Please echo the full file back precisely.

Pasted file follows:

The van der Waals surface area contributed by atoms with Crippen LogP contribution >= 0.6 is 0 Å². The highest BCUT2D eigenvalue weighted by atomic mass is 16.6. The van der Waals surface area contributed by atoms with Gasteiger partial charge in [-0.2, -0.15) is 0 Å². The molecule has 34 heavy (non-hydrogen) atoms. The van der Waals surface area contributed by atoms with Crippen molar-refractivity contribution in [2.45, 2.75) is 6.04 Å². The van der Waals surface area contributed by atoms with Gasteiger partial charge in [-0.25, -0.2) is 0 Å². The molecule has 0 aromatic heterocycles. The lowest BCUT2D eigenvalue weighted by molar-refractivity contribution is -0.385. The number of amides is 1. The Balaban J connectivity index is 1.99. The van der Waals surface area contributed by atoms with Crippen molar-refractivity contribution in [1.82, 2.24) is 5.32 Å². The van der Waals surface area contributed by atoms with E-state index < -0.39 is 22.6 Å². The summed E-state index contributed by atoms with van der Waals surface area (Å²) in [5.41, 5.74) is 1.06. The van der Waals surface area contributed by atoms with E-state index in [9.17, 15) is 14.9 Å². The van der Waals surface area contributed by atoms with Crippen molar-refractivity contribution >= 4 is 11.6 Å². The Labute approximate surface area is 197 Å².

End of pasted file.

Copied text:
The van der Waals surface area contributed by atoms with Crippen LogP contribution >= 0.6 is 0 Å². The highest BCUT2D eigenvalue weighted by atomic mass is 16.6. The van der Waals surface area contributed by atoms with Gasteiger partial charge in [-0.2, -0.15) is 0 Å². The molecule has 34 heavy (non-hydrogen) atoms. The van der Waals surface area contributed by atoms with Crippen molar-refractivity contribution in [2.45, 2.75) is 6.04 Å². The van der Waals surface area contributed by atoms with Gasteiger partial charge in [-0.25, -0.2) is 0 Å². The molecule has 0 aromatic heterocycles. The lowest BCUT2D eigenvalue weighted by molar-refractivity contribution is -0.385. The number of amides is 1. The Balaban J connectivity index is 1.99. The van der Waals surface area contributed by atoms with Crippen molar-refractivity contribution in [1.82, 2.24) is 5.32 Å². The van der Waals surface area contributed by atoms with E-state index < -0.39 is 22.6 Å². The summed E-state index contributed by atoms with van der Waals surface area (Å²) in [5.41, 5.74) is 1.06. The van der Waals surface area contributed by atoms with E-state index in [9.17, 15) is 14.9 Å². The van der Waals surface area contributed by atoms with Crippen molar-refractivity contribution >= 4 is 11.6 Å². The Labute approximate surface area is 197 Å².